Wednesday, October 5, 2016

On Winning and Losing, Politics and Religion

There's a sort of running joke among colleagues in the field of religion that goes something like "as someone who studies religion, politics, and economic discourse, I am incapable of polite conversation."

This being said, I think it's time to take a deep breath and calm down a bit.

There was a vice presidential debate last night.

Before, during, and after the event, American newscasters and social media posts were clamoring to know/claim that one or the other had won the debate.  Afterwards, I offered the following assessment:



Across three social media platforms (facebook, twitter, and instagram) these comments have received 9 likes/hearts so I am *literally* lighting the internet world ablaze with my brilliance.

The post, though, gets at the idea that we are asking the wrong questions (every time I say this, Abbey says some variation of "that's all you ever say"...which is probably true). We ask the wrong questions because we all make assumptions of common ground.

Notice the "we" there - did you feel included or do you feel the urge to push back and wonder which group I'm including myself in? Maybe I'm trying to be relatable, including myself in your group so that we can come to a common conclusion.

So who won the debate?  Some say Kaine, some say Pence, some say this doesn't change anything because we all know who we were voting for.  Our assumptions were set (there I go with all that second person plural again, pay attention to that). But this is where I think the field of religion may be able to help us, assuming we are still relaxed from the deep breath we took at the beginning of this post many small, choppy paragraphs ago. Religionists specialize in examining, questioning, and critiquing ambiguity, assumptions and naturalized contingencies.

"Winning" is an ambiguous word when nobody is keeping score or elucidating rules. However, like the term "religion", we assume to know what it means (there is a definition we take as natural, obvious, or common-sense) until we are questioned a bit on what we assume and why it may matter.

Did Pence win the debate because he acted more in accordance with assumptions about how debates ought to function? Did Kaine win because he successfully achieved his campaign's own goals for the debate? Did we all win because we now have a firmer grasp on the most viable future for our country and a clear way forward?

How are we measuring winning or losing in this instance? Or should we keep assuming enough common ground to move forward without comparing criteria? Maybe we need binaries - a good and an evil, a just and an unjust, a sacred and profane, a winner and a loser - to make sense of the world? But why these binaries? How do we come to agreement on these categories? Their definitions? How do we enforce and reproduce them as natural?

If I had all these questions, I'd ask a scholar of religion.

Thanks for reading.

Monday, October 3, 2016

I preached this weekend.

After opining a couple months ago about how I might preach about contemporary issues, I was invited to preach at a local church. I preached on Biblical interpretation and the American legacy of racism.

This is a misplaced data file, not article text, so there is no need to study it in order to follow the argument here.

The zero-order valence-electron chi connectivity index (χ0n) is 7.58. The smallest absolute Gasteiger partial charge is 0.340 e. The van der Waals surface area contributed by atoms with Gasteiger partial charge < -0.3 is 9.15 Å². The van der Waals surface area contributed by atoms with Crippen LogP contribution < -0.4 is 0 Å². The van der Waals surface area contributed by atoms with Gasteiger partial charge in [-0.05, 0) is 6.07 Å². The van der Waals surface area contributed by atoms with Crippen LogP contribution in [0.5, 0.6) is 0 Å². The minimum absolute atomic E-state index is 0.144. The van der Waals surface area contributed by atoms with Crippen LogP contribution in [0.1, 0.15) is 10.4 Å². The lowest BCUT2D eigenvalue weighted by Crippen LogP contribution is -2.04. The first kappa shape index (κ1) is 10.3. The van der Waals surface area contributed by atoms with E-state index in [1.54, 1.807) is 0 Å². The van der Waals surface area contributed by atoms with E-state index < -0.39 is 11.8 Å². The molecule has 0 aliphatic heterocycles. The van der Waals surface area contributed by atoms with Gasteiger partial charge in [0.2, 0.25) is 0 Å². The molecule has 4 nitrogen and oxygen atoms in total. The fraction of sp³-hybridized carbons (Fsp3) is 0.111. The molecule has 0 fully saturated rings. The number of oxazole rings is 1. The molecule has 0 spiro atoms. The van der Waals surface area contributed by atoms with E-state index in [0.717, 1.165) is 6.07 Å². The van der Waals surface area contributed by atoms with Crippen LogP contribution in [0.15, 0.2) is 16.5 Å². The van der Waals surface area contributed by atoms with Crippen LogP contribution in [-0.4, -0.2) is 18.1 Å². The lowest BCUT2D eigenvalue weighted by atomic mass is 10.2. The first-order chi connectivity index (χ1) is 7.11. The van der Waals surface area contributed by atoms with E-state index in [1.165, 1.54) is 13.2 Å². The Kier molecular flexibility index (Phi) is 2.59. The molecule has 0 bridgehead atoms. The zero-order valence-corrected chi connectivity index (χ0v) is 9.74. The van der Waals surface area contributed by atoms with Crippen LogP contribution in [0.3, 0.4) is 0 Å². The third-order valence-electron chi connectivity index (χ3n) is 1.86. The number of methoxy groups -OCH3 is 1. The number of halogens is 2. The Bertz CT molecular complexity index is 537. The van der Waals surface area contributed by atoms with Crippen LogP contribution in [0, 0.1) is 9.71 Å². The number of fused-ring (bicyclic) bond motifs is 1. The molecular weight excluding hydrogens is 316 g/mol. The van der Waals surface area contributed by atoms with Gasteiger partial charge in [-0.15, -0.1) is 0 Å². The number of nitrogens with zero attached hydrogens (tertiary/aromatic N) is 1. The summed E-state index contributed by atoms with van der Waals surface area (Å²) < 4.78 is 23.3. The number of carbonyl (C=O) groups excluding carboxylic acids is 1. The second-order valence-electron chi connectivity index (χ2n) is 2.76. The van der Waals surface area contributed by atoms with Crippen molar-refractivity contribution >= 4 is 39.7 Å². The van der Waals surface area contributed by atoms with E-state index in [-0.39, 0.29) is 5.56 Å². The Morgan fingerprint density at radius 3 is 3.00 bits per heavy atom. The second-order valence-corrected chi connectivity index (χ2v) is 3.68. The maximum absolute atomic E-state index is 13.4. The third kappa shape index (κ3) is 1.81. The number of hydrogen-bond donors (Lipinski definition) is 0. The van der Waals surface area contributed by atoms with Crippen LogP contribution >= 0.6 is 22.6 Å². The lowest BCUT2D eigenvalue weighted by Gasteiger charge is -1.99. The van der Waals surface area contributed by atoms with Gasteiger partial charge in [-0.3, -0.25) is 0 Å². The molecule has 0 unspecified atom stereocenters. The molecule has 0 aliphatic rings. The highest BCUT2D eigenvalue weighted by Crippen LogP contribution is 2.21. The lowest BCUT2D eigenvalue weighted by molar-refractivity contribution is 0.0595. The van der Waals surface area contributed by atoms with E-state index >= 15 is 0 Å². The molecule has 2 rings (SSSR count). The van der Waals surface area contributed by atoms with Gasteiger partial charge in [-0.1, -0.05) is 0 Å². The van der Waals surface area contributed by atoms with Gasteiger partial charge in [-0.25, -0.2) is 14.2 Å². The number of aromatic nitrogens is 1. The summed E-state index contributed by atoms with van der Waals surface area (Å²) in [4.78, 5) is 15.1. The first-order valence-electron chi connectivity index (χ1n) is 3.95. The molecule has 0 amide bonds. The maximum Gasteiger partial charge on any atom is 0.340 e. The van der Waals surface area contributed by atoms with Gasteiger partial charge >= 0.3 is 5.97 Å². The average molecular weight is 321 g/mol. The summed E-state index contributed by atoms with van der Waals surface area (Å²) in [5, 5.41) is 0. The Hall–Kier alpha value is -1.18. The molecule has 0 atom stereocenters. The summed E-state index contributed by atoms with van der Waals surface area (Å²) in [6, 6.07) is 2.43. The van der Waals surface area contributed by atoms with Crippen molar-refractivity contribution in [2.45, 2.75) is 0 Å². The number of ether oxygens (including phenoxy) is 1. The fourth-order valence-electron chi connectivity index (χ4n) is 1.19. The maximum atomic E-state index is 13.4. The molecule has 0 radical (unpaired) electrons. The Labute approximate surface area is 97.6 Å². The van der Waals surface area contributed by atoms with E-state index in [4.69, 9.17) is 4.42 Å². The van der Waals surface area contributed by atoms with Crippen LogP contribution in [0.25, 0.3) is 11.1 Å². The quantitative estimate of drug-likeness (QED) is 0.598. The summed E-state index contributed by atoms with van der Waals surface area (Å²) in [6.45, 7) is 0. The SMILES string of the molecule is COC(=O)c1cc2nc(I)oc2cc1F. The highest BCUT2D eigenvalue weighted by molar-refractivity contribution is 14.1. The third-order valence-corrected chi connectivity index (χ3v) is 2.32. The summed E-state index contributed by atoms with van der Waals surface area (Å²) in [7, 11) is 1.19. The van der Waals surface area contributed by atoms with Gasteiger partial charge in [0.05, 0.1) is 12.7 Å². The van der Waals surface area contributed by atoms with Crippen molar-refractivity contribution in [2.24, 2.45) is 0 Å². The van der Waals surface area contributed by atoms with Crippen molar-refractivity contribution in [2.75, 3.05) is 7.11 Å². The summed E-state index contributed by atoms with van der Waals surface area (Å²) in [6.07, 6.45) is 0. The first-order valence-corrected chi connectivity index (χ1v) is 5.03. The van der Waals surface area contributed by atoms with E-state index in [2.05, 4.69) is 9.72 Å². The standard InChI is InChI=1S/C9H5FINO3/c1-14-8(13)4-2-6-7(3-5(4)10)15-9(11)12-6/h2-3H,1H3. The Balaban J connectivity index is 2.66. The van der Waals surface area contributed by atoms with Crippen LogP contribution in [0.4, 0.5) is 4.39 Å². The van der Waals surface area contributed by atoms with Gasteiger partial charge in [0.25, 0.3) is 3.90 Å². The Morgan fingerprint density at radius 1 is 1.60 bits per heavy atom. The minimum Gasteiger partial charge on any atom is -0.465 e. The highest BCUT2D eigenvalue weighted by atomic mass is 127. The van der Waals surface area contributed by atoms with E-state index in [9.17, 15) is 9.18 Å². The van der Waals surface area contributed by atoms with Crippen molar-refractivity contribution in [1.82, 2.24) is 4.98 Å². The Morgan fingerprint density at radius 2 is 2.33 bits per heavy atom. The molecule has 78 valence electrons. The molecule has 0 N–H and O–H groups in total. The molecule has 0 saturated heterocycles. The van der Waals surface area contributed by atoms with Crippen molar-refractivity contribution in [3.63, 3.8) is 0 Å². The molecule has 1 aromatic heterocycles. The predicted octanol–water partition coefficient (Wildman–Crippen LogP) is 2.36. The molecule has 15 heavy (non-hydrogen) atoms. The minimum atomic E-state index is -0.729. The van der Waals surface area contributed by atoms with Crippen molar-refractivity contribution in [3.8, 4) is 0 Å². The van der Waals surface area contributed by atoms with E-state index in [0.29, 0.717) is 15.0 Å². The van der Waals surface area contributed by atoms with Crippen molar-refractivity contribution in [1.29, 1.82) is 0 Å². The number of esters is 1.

Guest preaching/pulpit supply is interesting. It requires balancing an interpretation of the text with the knowledge that, for one morning, I am a guest - I'm just passing through. My words carry some authority due to the space I occupy that morning, but my presence doesn't carry the authority of one who lives with and among the community to which I am preaching. There's a desire to speak to "the issues of the day" but also wondering if those issues are of particular concern to that congregation on that day and the hope that my words will be useful.  

The following is a portion of the sermon on Luke 17:5-10.

 
...the second part of the passage doesn’t really help me figure out, like the disciples, how to “increase my faith.”
Jesus asks “Who among you would say to your slave who has just come in from plowing or tending sheep in the field, ‘Come here at once and take your place at the table’? Would you not rather say to him, ‘Prepare supper for me, put on your apron and serve me while I eat and drink; later you may eat and drink’? Do you thank the slave for doing what was commanded?
My wife and I recently went on a trip to colonial Williamsburg to celebrate our anniversary. While we were there we toured Peyton Randolph’s house. It was interesting to learn about Randolph, an accomplished and influential statesman who died at a young age, but it was the details about his household, his day-to-day life, that captured my attention. Our tour guide made sure that we noted the artificial food on the dining room table and that there were glasses for neither water nor wine on the table. This is because enslaved men and women would have been standing around the perimeter of the room and when one of the men sitting at the table raised his hand, one of the enslaved men or women would place his glass in it. He or she would wait for the glass to be raised once again before taking it from one of the masters and returning it to the side table. Typically they exchanged neither words nor eye contact.
When your slave comes in, “would you not rather say to him, ‘Prepare supper for me, put on your apron and serve me while I eat and drink; later you may eat and drink’? Do you thank the slave for doing what was commanded?”